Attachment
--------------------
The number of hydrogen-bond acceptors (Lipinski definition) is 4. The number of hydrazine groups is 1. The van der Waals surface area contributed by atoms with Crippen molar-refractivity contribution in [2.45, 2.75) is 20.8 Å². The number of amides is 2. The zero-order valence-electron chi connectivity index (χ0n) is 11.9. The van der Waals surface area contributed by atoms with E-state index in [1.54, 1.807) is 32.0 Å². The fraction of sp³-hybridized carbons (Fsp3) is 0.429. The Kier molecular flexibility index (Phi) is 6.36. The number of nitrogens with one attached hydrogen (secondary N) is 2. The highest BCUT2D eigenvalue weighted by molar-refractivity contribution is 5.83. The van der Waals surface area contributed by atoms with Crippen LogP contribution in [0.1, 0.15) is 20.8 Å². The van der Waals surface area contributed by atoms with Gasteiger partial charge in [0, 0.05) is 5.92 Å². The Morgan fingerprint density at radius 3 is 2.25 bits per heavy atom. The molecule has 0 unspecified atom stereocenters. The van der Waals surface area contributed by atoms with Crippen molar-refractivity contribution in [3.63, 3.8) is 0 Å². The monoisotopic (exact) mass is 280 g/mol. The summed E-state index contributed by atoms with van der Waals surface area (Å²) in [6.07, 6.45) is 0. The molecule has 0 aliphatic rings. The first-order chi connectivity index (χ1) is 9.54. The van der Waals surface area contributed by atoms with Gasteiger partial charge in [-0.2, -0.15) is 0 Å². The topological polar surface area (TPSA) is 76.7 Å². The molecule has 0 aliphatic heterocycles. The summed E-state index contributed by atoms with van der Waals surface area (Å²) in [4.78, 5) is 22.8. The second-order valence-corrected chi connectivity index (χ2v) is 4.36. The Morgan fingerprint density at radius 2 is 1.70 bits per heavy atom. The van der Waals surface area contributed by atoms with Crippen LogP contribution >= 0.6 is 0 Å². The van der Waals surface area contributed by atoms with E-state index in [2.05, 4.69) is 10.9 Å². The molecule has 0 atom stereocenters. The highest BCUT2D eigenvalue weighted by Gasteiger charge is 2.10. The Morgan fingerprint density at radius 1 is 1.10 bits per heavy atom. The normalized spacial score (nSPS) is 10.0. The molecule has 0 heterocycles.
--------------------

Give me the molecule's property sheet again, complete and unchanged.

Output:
The number of hydrogen-bond acceptors (Lipinski definition) is 4. The number of hydrazine groups is 1. The van der Waals surface area contributed by atoms with Crippen molar-refractivity contribution in [2.45, 2.75) is 20.8 Å². The number of amides is 2. The zero-order valence-electron chi connectivity index (χ0n) is 11.9. The van der Waals surface area contributed by atoms with E-state index in [1.54, 1.807) is 32.0 Å². The fraction of sp³-hybridized carbons (Fsp3) is 0.429. The Kier molecular flexibility index (Phi) is 6.36. The number of nitrogens with one attached hydrogen (secondary N) is 2. The highest BCUT2D eigenvalue weighted by molar-refractivity contribution is 5.83. The van der Waals surface area contributed by atoms with Crippen LogP contribution in [0.1, 0.15) is 20.8 Å². The van der Waals surface area contributed by atoms with Gasteiger partial charge in [0, 0.05) is 5.92 Å². The Morgan fingerprint density at radius 3 is 2.25 bits per heavy atom. The molecule has 0 unspecified atom stereocenters. The van der Waals surface area contributed by atoms with Crippen molar-refractivity contribution in [3.63, 3.8) is 0 Å². The monoisotopic (exact) mass is 280 g/mol. The summed E-state index contributed by atoms with van der Waals surface area (Å²) in [6.07, 6.45) is 0. The molecule has 0 aliphatic rings. The first-order chi connectivity index (χ1) is 9.54. The van der Waals surface area contributed by atoms with Gasteiger partial charge in [-0.2, -0.15) is 0 Å². The topological polar surface area (TPSA) is 76.7 Å². The molecule has 0 aliphatic heterocycles. The summed E-state index contributed by atoms with van der Waals surface area (Å²) in [4.78, 5) is 22.8. The second-order valence-corrected chi connectivity index (χ2v) is 4.36. The Morgan fingerprint density at radius 2 is 1.70 bits per heavy atom. The van der Waals surface area contributed by atoms with Crippen LogP contribution >= 0.6 is 0 Å². The van der Waals surface area contributed by atoms with E-state index in [2.05, 4.69) is 10.9 Å². The molecule has 0 atom stereocenters. The highest BCUT2D eigenvalue weighted by Gasteiger charge is 2.10. The Morgan fingerprint density at radius 1 is 1.10 bits per heavy atom. The normalized spacial score (nSPS) is 10.0. The molecule has 0 heterocycles.